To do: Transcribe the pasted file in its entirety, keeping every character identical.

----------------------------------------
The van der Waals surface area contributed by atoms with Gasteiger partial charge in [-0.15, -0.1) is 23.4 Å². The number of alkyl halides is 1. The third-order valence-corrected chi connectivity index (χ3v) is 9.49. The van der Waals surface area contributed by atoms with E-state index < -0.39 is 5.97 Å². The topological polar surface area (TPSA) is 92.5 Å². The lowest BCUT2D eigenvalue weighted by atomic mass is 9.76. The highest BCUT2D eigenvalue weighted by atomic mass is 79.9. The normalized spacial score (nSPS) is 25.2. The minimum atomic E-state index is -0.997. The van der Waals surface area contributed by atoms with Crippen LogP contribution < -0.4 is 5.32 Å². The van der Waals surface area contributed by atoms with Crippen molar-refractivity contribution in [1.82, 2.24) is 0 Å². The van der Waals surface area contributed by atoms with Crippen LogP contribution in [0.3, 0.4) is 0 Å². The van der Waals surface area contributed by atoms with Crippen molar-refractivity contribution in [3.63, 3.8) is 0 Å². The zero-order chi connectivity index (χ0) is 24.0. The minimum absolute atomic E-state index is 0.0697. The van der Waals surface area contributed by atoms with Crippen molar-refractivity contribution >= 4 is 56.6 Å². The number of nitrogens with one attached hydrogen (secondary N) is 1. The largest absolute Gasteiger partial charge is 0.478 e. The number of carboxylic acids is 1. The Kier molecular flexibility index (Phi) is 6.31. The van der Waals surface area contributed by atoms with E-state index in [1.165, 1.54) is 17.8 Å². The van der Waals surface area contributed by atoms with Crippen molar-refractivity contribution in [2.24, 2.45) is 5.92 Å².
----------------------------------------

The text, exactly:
The van der Waals surface area contributed by atoms with Gasteiger partial charge in [-0.15, -0.1) is 23.4 Å². The number of alkyl halides is 1. The third-order valence-corrected chi connectivity index (χ3v) is 9.49. The van der Waals surface area contributed by atoms with E-state index < -0.39 is 5.97 Å². The topological polar surface area (TPSA) is 92.5 Å². The lowest BCUT2D eigenvalue weighted by atomic mass is 9.76. The highest BCUT2D eigenvalue weighted by atomic mass is 79.9. The normalized spacial score (nSPS) is 25.2. The minimum atomic E-state index is -0.997. The van der Waals surface area contributed by atoms with Crippen LogP contribution < -0.4 is 5.32 Å². The van der Waals surface area contributed by atoms with Crippen molar-refractivity contribution in [1.82, 2.24) is 0 Å². The van der Waals surface area contributed by atoms with Crippen LogP contribution in [0.3, 0.4) is 0 Å². The van der Waals surface area contributed by atoms with Crippen molar-refractivity contribution in [3.63, 3.8) is 0 Å². The zero-order chi connectivity index (χ0) is 24.0. The minimum absolute atomic E-state index is 0.0697. The van der Waals surface area contributed by atoms with Crippen molar-refractivity contribution >= 4 is 56.6 Å². The number of nitrogens with one attached hydrogen (secondary N) is 1. The largest absolute Gasteiger partial charge is 0.478 e. The number of carboxylic acids is 1. The Kier molecular flexibility index (Phi) is 6.31. The van der Waals surface area contributed by atoms with E-state index in [1.165, 1.54) is 17.8 Å². The van der Waals surface area contributed by atoms with Crippen molar-refractivity contribution in [2.24, 2.45) is 5.92 Å².